Federal High Court, Abuja has adjourned two separate suits filed by Leader of the proscribed Islamic Movement in Nigeria, Sheikh Ibraheem El-Zakzaky and his wife, Zeenah, until March 9 for hearing.
Justice Inyang Ekwo fixed the date after counsel to the defence appeared in court with an application for extension of time to regularise their processes.
Justice Ekwo granted their prayers and adjourned the matter until March 9 for definite hearing.
The judge ordered all the parties to file all the processes necessary for the hearing, saying that “on the date of hearing, the processes of any parry that is absent from court shall be deemed as adopted.”
El-Zakzaky and his wife, in the suits filed on October 14, 2021, had sued the Director General of the Department of State Services and the Attorney-General of the Federation for N2 billion each over the seizure of their passports.
The plaintiffs said their passports were seized from them after they returned from a government-supervised medical trip to India in 2019.
El-Zakzaky and his wife were then standing trial at the Kaduna State High Court on charges of culpable homicide, unlawful assembly, among charges filed against them in connection to the bloody clash between IMN members and soldiers in Zaria, Kaduna State, in December 2015.
The couple, who were freed of the charges with the Kaduna court declaring them not to have any case to answer in a July 28, 2021 ruling, said, in their rights enforcement suits, that the Indian trip “was supervised and controlled” by the Nigerian Intelligence Agency and the DSS.
The trip “was aborted for reasons best known to the Federal Government,” the couple said, adding that their passports and other travelling documents were then taken from them “and kept in the custody of the respondents.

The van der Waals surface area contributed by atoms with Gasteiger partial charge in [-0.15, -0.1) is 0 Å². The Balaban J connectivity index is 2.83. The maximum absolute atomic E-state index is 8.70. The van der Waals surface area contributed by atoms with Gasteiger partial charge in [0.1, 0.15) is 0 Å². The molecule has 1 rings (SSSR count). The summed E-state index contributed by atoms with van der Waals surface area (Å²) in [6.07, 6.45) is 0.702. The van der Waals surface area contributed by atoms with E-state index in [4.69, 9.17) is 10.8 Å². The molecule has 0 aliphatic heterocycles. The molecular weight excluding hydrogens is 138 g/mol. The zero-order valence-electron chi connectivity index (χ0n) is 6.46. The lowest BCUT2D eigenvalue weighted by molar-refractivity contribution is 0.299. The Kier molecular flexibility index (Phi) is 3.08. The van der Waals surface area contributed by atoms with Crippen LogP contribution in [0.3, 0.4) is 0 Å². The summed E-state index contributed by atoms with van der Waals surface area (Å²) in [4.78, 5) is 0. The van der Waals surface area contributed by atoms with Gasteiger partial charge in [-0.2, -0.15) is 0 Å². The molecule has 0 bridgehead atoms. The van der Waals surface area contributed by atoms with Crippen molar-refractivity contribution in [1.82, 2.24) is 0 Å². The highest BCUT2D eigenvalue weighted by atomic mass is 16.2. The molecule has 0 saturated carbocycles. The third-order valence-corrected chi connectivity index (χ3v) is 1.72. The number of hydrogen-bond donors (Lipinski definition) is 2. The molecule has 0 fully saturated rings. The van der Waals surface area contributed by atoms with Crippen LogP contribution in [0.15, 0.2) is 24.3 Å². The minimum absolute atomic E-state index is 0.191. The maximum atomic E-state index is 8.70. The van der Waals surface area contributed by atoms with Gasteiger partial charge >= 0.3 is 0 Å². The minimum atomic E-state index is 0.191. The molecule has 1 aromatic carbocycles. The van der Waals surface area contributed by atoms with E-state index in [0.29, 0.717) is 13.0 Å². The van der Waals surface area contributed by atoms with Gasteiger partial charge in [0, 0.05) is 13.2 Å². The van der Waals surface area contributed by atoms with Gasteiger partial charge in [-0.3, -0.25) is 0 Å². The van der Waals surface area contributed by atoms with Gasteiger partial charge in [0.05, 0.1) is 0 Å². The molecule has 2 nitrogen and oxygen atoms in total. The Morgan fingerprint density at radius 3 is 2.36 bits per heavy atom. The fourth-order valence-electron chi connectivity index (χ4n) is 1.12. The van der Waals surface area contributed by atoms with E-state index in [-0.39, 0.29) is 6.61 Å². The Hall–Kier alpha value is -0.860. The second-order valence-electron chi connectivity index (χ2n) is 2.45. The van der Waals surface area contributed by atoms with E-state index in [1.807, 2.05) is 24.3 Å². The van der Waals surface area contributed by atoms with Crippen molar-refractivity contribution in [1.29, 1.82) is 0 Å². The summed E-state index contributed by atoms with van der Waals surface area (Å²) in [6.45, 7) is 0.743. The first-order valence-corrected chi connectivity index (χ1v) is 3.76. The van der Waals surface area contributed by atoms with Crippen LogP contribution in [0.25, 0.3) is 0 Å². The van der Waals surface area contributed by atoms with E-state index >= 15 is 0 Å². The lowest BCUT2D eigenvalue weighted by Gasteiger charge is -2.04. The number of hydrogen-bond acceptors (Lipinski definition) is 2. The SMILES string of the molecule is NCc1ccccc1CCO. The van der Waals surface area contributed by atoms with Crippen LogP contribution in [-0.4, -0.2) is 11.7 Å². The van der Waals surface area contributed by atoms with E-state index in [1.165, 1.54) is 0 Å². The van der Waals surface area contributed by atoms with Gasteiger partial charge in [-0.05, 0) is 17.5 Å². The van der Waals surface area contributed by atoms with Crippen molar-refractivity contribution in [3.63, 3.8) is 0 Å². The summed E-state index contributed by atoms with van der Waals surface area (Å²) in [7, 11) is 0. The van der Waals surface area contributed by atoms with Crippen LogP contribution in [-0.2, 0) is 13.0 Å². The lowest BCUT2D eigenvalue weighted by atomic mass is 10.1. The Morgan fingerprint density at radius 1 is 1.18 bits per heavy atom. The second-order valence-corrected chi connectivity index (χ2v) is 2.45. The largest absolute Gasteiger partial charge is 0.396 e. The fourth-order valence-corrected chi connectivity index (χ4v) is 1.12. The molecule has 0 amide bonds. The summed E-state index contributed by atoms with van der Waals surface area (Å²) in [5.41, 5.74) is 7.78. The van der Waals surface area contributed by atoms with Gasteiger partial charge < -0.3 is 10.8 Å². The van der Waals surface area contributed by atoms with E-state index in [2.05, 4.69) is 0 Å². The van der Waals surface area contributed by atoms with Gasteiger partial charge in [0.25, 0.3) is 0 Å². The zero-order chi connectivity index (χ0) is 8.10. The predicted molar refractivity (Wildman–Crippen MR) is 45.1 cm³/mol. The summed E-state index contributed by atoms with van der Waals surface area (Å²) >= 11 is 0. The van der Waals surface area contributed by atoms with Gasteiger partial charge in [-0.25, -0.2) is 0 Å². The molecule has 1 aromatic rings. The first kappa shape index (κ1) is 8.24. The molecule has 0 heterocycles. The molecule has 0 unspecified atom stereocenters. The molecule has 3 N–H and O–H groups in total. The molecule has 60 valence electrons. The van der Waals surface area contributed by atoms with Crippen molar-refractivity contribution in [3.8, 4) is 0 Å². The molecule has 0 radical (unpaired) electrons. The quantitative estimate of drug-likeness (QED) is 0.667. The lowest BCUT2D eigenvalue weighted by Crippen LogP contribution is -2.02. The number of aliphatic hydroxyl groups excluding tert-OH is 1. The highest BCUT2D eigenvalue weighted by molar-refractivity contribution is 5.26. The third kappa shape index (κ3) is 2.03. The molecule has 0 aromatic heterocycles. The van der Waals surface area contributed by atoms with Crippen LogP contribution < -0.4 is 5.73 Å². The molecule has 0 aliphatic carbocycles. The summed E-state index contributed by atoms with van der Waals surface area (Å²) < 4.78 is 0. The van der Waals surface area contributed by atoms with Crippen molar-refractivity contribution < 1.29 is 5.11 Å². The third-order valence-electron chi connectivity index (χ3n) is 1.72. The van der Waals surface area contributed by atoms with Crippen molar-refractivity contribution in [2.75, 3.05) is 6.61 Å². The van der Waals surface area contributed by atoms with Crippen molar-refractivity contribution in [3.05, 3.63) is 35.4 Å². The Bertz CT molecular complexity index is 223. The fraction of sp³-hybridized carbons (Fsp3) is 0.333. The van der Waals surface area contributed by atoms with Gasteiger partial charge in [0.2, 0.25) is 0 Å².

“Following the Kaduna court’s ruling, the couple’s lawyer, Femi Falana, SAN, wrote separate letters to the NIA, the DSS, and the AGF, demanding the release of their passports allegedly seized after the Indian trip.
The couple said in their suits that while NIA replied to their letter, both the DSS and the AGF ignored them.‘Barred from travelling abroad’According to them, they subsequently approached the Nigerian Immigration Service to verify the status of their passports “to enable them to travel for urgent medical attention” only to be told that “there is a restriction” placed by the DSS stopping them from travelling outside Nigeria.
NIS officials informed them that their passports and other travel documents seized from them cannot be replaced unless the restrictions are lifted and the passports released to them, the couple said.
Their lawyer argued that the seizure of their passports and travel restrictions placed on them, actions which they attributed to DSS and the AGF, violated their rights to “freedom of movement guaranteed by Section 41 of the Constitution of the Federal Republic of Nigeria, 1999 (As Amended).
The lawyer also argued that the seizure violates Article 12 of the African Charter on Human and Peoples’ Rights Act (CAP A9) Laws of the Federation of Nigeria, 2004.The couple, in their suits, urged the court to declare that the seizure of their passports was “illegal and unconstitutional.
“The plaintiffs also argued that the action of the DSS and the AGF violated their fundamental right to “freedom of movement guaranteed by Section 41 of the Constitution of the Federal Republic of Nigeria, 1999 (As Amended).The plaintiffs also urged the court to declare that the “Red Flag Travelling Restrictions” placed on their passports and land borders by the respondents without a court order is illegal and unconstitutional.They, therefore, asked the court to declare that the refusal of the DSS and the AGF to allow them to travel abroad for medical treatment “constitutes a threat to their lives guaranteed by Section 33 of the Nigerian constitution”.
The “Red Flag Travel Restrictions” placed on El-Zakzaky’s passport with number A50578740 and that of Zeenah numbered A50578739 violates their rights, their lawyer argued.Each of them asked the court to order the respondents to pay them N2 billion, totalling N4 billion, “as general and exemplary damages” for the violation of their “rights to freedom of movement, fair hearing and property”.
They also sought an order of perpetual injunction restraining the respondents from further violating their “fundamental rights in any manner whatsoever and howsoever without lawful justification.
“The couple, who were released from custody after the court ruling freeing them of charges, said, they were “currently” facing deteriorating health conditions.